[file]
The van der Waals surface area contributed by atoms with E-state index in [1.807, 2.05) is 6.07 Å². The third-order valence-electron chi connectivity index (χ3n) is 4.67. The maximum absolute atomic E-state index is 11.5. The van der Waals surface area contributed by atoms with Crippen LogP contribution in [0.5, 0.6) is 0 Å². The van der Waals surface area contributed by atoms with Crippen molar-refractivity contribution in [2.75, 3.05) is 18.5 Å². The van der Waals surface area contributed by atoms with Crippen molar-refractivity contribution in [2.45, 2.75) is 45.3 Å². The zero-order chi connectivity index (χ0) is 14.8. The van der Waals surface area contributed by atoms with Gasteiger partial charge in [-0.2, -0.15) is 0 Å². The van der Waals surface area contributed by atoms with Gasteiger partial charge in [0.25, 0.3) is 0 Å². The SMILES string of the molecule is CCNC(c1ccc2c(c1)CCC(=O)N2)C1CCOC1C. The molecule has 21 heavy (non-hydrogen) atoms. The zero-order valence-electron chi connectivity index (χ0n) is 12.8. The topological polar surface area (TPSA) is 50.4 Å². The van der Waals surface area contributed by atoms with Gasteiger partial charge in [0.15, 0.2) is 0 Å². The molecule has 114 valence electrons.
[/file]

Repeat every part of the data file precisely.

The van der Waals surface area contributed by atoms with E-state index in [1.807, 2.05) is 6.07 Å². The third-order valence-electron chi connectivity index (χ3n) is 4.67. The maximum absolute atomic E-state index is 11.5. The van der Waals surface area contributed by atoms with Crippen LogP contribution in [0.5, 0.6) is 0 Å². The van der Waals surface area contributed by atoms with Crippen molar-refractivity contribution in [2.75, 3.05) is 18.5 Å². The van der Waals surface area contributed by atoms with Crippen molar-refractivity contribution in [2.45, 2.75) is 45.3 Å². The zero-order chi connectivity index (χ0) is 14.8. The van der Waals surface area contributed by atoms with Gasteiger partial charge in [-0.2, -0.15) is 0 Å². The van der Waals surface area contributed by atoms with Gasteiger partial charge in [0.25, 0.3) is 0 Å². The SMILES string of the molecule is CCNC(c1ccc2c(c1)CCC(=O)N2)C1CCOC1C. The molecule has 21 heavy (non-hydrogen) atoms. The zero-order valence-electron chi connectivity index (χ0n) is 12.8. The topological polar surface area (TPSA) is 50.4 Å². The van der Waals surface area contributed by atoms with Gasteiger partial charge in [0.15, 0.2) is 0 Å². The molecule has 114 valence electrons.